The infamous halo-halo is an easy crowd-pleaser. From locals to tourists, everybody loves a tall glass of… well, everything. “Halo” is the Tagalog word for “mix”. So this complex dessert’s name is literally “mix-mix”, because it’s exactly what the diner has to do to be able to enjoy it in all its deliciousness. Halo-halo is a mélange of crushed ice, nata de coco, beans, sago pearls, jelly, sweetened saba banana, sweet potato, coconut, ube (purple yam) jam, evaporated milk, leche flan, ube ice cream, jackfruit, and fried pinipig (flattened immature rice grains). How’s that for complex.
This dessert is as simple as it is delicious. With only five ingredients, Filipinos have managed to make a tropically perfect treat. Its most basic recipe only calls for shredded young coconut, pandan (screwpine) leaves, gelatin, cream and condensed milk. The result is a creamy, aromatic dessert, with chunks of pandan-flavored gelatin, especially delicious when served cold on a hot Philippine day.
Leche flan is the Philippines’ version of caramel pudding. With many varieties found all over the world, this won’t seem all that new to many. What people can expect from the Philippine version however, is its daring sweetness and richness that create a silky heaven for the palate.
Spanish-speaking readers, don’t freak out. Puto is a good thing in the Philippines. In fact, it’s a sweet steamed rice cake, perfect for accompanying savory dishes like dinuguan (pork blood stew). Aside from the (white) original, this spongy snack now comes in a variety of flavors, from pandan to ube to cheese, which make for a vibrantly colorful display when sold in stores.
It’s with these kinds of desserts that visitors will understand the glorious love affair the country has with rice. Filipinos have it with all meals, and they love it so much, they even have it after. Kutsinta, like puto, is a steamed rice cake, but instead of soft and spongy, is sticky and slightly rubbery. It’s extra tasty served topped with grated coconut.
Taho is not a very common dessert (though some restaurants now offer it as such) because traditionally, it is peddled by street vendors carrying two aluminum buckets via a yoke. Usually sold from as early as dawn, when the warm concoction is perfect for cool early mornings, the three-ingredient snack is made by mixing together soft tofu, arnibal (a syrup made of brown sugar and water), and sago pearls. To get a taste of this sweet Filipino favorite, keep an ear out for the peddlers’ ringing calls of “Tahooooo!”, and hail him over for a warm cup.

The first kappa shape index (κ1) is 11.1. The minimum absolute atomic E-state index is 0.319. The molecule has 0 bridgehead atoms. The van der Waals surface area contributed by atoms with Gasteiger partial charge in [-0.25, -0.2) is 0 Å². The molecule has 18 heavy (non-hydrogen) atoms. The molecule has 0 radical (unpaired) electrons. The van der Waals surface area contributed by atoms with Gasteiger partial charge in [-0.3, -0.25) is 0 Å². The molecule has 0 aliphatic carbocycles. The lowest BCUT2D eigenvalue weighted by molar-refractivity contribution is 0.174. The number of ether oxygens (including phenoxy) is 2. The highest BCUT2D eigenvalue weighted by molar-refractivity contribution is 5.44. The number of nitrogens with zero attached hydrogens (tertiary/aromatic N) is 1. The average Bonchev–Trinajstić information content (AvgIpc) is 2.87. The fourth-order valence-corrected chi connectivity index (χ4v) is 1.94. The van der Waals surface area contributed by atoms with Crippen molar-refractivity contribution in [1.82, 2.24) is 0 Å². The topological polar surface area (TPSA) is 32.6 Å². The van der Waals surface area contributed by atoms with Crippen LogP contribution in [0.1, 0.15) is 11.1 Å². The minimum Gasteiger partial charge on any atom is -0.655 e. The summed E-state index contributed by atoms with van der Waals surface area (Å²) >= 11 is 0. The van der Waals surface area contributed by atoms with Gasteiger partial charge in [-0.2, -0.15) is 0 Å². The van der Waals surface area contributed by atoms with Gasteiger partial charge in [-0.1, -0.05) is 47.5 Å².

Most Filipino children have very fond memories of turon as it is very simple to make at home. Slices of saba banana and jackfruit are rolled in brown sugar, wrapped in spring roll wrapper, and deep fried with a little more brown sugar to glaze the entire roll. This sweet and crunchy bite can also be found sold street-side for merienda or snacks in the middle of the day.
Very similar, yet even simpler than the already simple turon, is banana cue. This skewered treat, often sold as street food, is made by coating saba bananas in brown sugar before frying in hot oil. They are then skewered for easy handling when sold. Another variant of this snack is kamote cue where in lieu of saba bananas, kamote or sweet potatoes are used. Both are very common midday snacks so are also very easily found sold along the country’s streets.
A flavor recently rising in popularity worldwide (perhaps largely due to its fun, vibrant hue) is ube. Like matcha is to Japan, the Philippines has long been using ube or purple yam before the rest of the world caught on and now, it seems to be everywhere. Ube is known as a local flavor in the Philippines and is often used for cakes, pastries, steamed rice cakes, and ice cream. But a fantastic way of using it is embodied in what is known as ube halaya. This thick, creamy dessert is a mixture of ube, condensed milk, evaporated milk, coconut milk, butter, and sugar, and is often served cold.
This sweet, buttery bread takes its roots from Spain and has evolved to please the Filipino taste. Soft and chewy, the ensaymada is a typically coiled dough, brushed atop with butter, and topped with sugar and grated cheese. Other specialty variants of the original ensaymada include an ube flavored one and another topped with grated queso de bola (a staple cheese during Christmas time in the Philippines).
Another sticky rice cake the country is known for is suman. This dessert is made by cooking the glutinous rice in coconut milk with sugar and salt, wrapping it in banana leaves, and then finishing it off in a steamer. It can be served as is with a side of sugar, but another great way of having it is with the accompaniment of a coconut caramel sauce made with coconut milk and brown sugar.